Fortunately, finding beautiful images has never been easier – or cheaper. You can, of course, purchase stock photos from any number of services. However, if you are on a limited budget, you can now get great photos for free. These are some of my favorite sites for finding fantastic free images.
Morguefile used to be my first stop when I was hunting for a photo. (Now it's pixabay.) The quality of the images has declined recently, but you don’t need to jump through hoops to download. No registration is required.
You are allowed to copy, distribute, transmit and adapt images. Attribution is not required. Like most other sources for free photos,
Morguefile prohibits use of any photo in a stand alone manner. However, unlike other sites, you are free to use photos for commercial purposes (e.g. the cover of your book).
|Spilled Milk by Alecsandro Andrade de Melo|
Stock.xchnge also hosts a blog, tutorials and other perks for photographers. Be careful when searching! The top line of photos - and they are always the pick of the litter - are not free.
|© Jamie Wilson | Dreamstime Stock Photos|
Dreamstime has over 790,000 images. It’s a little harder to search than either Morguefile or Stock.xchnge, and registration is required. But once you figure out how to use this site, there are riches to be had. Attribution and a link back is required.
The maximum number of copies allowed for free images is 10,000.
One advantage of this site is that there are various size options for photographs. Commercial usage is allowed! (Check their FAQs.)
Freerange has an eclectic mix of photos, from abstract paint spatters to squirrels. They post their newest photos on the first page, which makes for an interesting introduction to the site. You can search by category, and by most popular and newest. You must register to download. Commercial use is not allowed.
Freerange shares revenue from ads on its site with photographers who submit their photos, which is a nice gesture.
|Alien Worlds by micromoth|
Some of these photos are truly captivating. RGB also ranks its photographers, so you can search images by their most popular artists.
123RF has over 20,000,000 amazing royalty-free stock photos. That's right. Twenty million. Not all of them are free. So you have to make sure you click on "Free Stock Images" on their home page. All of the free photos are low resolution (72 dpi) and small, which is perfect for blogs. There is a trick to using 123RF.
The free photos have an expiration date, so under the search bar, click on "Browse all free images." That will take you to a page that has images that are about to expire. (Trust me, you will want all of them.) The site requires registration, which is simple to do - and well worth it.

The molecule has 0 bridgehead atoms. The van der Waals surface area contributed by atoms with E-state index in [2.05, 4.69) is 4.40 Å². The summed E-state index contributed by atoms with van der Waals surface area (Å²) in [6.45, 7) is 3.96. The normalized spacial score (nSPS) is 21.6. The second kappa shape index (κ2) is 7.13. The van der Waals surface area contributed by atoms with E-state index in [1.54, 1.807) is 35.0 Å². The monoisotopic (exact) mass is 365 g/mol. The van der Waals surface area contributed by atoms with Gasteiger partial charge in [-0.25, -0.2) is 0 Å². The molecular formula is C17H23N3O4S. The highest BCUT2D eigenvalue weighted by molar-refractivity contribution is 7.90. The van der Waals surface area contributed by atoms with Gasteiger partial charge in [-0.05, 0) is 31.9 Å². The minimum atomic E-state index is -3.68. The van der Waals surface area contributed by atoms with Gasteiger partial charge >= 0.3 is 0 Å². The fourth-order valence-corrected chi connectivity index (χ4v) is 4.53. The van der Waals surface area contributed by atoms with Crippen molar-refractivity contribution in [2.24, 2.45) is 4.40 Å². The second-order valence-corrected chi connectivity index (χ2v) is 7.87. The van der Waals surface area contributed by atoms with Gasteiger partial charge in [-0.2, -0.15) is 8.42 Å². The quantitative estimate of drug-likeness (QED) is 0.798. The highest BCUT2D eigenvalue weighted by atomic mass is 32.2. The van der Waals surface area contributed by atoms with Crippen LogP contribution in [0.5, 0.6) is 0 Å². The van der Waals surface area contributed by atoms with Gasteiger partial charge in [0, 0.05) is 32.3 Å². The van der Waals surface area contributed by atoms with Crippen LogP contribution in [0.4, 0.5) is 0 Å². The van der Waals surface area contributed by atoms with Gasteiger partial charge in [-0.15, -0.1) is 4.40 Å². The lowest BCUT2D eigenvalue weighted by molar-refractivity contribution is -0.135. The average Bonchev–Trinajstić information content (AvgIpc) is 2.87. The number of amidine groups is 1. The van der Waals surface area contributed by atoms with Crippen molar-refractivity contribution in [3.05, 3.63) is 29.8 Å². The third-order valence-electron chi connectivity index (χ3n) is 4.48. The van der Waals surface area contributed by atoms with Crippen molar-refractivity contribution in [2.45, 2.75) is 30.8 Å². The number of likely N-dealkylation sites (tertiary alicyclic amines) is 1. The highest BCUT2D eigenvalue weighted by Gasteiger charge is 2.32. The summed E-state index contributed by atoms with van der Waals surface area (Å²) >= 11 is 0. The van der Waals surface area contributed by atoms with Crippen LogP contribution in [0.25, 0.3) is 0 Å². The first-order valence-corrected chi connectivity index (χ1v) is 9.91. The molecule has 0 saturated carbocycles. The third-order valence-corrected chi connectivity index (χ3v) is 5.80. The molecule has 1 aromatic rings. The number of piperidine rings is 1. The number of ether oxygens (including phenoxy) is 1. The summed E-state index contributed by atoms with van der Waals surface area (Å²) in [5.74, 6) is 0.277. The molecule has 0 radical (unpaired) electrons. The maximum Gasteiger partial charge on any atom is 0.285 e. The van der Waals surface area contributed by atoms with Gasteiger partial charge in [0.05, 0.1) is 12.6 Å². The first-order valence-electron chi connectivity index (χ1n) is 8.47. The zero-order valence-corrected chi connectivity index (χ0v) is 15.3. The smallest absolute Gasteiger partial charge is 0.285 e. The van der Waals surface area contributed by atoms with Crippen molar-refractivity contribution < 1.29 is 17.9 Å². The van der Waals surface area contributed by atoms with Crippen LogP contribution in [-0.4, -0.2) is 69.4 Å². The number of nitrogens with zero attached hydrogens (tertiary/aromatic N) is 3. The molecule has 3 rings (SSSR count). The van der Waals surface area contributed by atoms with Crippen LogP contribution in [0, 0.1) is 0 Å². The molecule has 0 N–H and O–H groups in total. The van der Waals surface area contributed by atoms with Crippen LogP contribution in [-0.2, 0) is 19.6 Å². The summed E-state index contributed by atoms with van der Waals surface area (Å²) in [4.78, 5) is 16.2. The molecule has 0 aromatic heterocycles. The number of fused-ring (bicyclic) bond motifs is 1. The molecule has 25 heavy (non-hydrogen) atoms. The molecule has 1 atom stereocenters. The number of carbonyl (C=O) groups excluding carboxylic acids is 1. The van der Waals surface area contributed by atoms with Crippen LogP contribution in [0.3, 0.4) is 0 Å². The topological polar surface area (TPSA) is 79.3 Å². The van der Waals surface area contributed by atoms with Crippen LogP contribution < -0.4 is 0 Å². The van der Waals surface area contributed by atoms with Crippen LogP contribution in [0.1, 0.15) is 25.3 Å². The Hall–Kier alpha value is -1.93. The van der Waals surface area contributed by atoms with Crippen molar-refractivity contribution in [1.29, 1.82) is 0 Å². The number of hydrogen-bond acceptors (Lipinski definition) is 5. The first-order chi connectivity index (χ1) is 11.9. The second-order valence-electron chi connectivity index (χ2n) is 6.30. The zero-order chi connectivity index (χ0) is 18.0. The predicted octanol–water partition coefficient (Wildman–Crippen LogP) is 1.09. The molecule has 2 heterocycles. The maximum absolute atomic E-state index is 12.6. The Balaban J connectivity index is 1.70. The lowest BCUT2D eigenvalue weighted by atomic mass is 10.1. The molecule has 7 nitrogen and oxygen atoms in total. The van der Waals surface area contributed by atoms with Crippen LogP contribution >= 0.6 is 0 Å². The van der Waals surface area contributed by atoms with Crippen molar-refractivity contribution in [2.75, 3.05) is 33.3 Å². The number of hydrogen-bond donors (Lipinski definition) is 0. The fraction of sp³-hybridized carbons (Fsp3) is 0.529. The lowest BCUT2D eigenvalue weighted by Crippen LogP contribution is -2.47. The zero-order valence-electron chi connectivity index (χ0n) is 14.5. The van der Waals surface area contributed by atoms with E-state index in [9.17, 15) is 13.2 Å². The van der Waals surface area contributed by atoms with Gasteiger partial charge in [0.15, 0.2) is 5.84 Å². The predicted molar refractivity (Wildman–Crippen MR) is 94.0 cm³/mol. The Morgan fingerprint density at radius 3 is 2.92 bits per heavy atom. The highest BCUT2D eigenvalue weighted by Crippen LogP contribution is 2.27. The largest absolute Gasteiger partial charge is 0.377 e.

8. Free Digital Photos
|Image Credit: FreeDigitalPhotos.net by Apolonia|
In order to download the image without the watermark, you have to agree to their terms and conditions. A photo credit is required.
|Image credit: pixabay|
Pixabay is a German-based service with over 150,000 creative commons photos.
You will find some truly spectacular, professional looking photos on this site, in several different sizes.
From the site: "To the extent possible under law, uploaders of Pixabay have waived all copyright and related or neighboring rights to these Images. You are free to adapt and use the Images for commercial purposes without attributing the original author or source. Although absolutely not required, a link back to Pixabay would be nice."
(Many thanks to Thora York for suggesting this great site.)
Did you know that all images associated with the National Institutes of Health (as well as other Federal institutions) are freely available for reprinting? To be honest, the majority of these images are about as interesting as a tree stump, but among the dull, uninspiring images that are the hallmark of government publications, there is an occasional gem.
It all depends on what you are looking for.
12. Faces of Books
This is a project begun by Scriggler, a reading and writing community. Scriggler collects high resolution photos and posts them in batches of 6. The photos are large files, so there are also collages of each batch for easier viewing. Scriggler only asks that you credit the photographer.
Last but not least, you can take the google shortcut.
Go to google images. Search for the image you want (e.g. burger and fries, football, etc.). When the images pop up, click on "search tools" on the nav bar at the top of the page. On the nav bar that pops up, click "usage rights." Then click on the "reuse" category that applies to you. (The top category, "Not filtered by license," means the image may be protected by copyright.)
Make sure you check on the source before you use the image. Some of the images that appear on a "reuse" search have watermarks, which means they are protected by copyright.
Note: Getty Images has made some (not all) of its images free, providing you use their source code. I tried it, and didn't like the result. It was also cumbersome. I had to change the size of the image in the HTML code, and it messed up the wrap function of the text, making it impossible to embed. Here is an article that explains the process, if you want to give it a whirl.